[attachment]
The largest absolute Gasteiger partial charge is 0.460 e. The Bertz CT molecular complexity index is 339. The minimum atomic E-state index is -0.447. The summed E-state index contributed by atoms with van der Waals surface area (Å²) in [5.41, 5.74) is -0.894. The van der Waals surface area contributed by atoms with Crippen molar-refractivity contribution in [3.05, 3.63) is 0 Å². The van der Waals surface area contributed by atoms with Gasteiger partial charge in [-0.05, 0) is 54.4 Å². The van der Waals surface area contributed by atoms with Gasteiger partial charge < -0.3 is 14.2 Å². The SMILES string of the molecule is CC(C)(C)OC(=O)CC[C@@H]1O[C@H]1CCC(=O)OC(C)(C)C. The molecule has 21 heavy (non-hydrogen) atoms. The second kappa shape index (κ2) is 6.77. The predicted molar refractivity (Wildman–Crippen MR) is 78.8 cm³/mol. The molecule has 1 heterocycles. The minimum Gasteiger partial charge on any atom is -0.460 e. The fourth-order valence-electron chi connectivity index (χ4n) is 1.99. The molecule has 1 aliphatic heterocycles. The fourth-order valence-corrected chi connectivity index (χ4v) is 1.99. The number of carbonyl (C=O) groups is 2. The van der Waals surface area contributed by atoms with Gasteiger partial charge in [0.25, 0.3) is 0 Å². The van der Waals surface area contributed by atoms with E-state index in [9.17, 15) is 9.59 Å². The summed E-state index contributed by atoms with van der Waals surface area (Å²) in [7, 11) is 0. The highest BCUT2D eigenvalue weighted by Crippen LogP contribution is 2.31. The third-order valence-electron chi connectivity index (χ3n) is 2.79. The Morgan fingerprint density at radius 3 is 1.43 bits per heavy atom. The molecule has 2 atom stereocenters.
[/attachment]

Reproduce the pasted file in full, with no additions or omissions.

The largest absolute Gasteiger partial charge is 0.460 e. The Bertz CT molecular complexity index is 339. The minimum atomic E-state index is -0.447. The summed E-state index contributed by atoms with van der Waals surface area (Å²) in [5.41, 5.74) is -0.894. The van der Waals surface area contributed by atoms with Crippen molar-refractivity contribution in [3.05, 3.63) is 0 Å². The van der Waals surface area contributed by atoms with Gasteiger partial charge in [-0.05, 0) is 54.4 Å². The van der Waals surface area contributed by atoms with Gasteiger partial charge < -0.3 is 14.2 Å². The SMILES string of the molecule is CC(C)(C)OC(=O)CC[C@@H]1O[C@H]1CCC(=O)OC(C)(C)C. The molecule has 21 heavy (non-hydrogen) atoms. The second kappa shape index (κ2) is 6.77. The predicted molar refractivity (Wildman–Crippen MR) is 78.8 cm³/mol. The molecule has 1 heterocycles. The minimum Gasteiger partial charge on any atom is -0.460 e. The fourth-order valence-electron chi connectivity index (χ4n) is 1.99. The molecule has 1 aliphatic heterocycles. The fourth-order valence-corrected chi connectivity index (χ4v) is 1.99. The number of carbonyl (C=O) groups is 2. The van der Waals surface area contributed by atoms with Gasteiger partial charge in [0.25, 0.3) is 0 Å². The van der Waals surface area contributed by atoms with E-state index in [9.17, 15) is 9.59 Å². The summed E-state index contributed by atoms with van der Waals surface area (Å²) in [7, 11) is 0. The highest BCUT2D eigenvalue weighted by Crippen LogP contribution is 2.31. The third-order valence-electron chi connectivity index (χ3n) is 2.79. The Morgan fingerprint density at radius 3 is 1.43 bits per heavy atom. The molecule has 2 atom stereocenters.